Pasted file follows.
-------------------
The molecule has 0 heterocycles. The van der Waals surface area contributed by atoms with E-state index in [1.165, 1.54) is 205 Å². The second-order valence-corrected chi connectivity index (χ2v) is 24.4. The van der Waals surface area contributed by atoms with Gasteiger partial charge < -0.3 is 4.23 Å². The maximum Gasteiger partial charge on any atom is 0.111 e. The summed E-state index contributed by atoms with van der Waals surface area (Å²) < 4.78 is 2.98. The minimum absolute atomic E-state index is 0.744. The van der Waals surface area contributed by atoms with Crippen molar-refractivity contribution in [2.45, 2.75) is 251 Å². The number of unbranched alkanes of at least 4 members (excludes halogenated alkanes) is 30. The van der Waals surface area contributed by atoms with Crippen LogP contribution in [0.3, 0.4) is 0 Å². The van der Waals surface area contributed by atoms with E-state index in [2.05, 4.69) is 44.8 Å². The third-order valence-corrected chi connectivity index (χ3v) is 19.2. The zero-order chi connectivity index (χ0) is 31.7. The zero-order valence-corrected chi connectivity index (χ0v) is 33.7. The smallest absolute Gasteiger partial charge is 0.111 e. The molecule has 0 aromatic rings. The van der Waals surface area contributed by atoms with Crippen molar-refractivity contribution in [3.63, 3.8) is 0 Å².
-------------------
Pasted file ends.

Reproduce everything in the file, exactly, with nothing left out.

The molecule has 0 heterocycles. The van der Waals surface area contributed by atoms with E-state index in [1.165, 1.54) is 205 Å². The second-order valence-corrected chi connectivity index (χ2v) is 24.4. The van der Waals surface area contributed by atoms with Gasteiger partial charge < -0.3 is 4.23 Å². The maximum Gasteiger partial charge on any atom is 0.111 e. The summed E-state index contributed by atoms with van der Waals surface area (Å²) < 4.78 is 2.98. The minimum absolute atomic E-state index is 0.744. The van der Waals surface area contributed by atoms with Crippen molar-refractivity contribution in [2.45, 2.75) is 251 Å². The number of unbranched alkanes of at least 4 members (excludes halogenated alkanes) is 30. The van der Waals surface area contributed by atoms with Crippen LogP contribution in [0.3, 0.4) is 0 Å². The van der Waals surface area contributed by atoms with E-state index in [2.05, 4.69) is 44.8 Å². The third-order valence-corrected chi connectivity index (χ3v) is 19.2. The zero-order chi connectivity index (χ0) is 31.7. The zero-order valence-corrected chi connectivity index (χ0v) is 33.7. The smallest absolute Gasteiger partial charge is 0.111 e. The molecule has 0 aromatic rings. The van der Waals surface area contributed by atoms with Crippen molar-refractivity contribution in [3.63, 3.8) is 0 Å².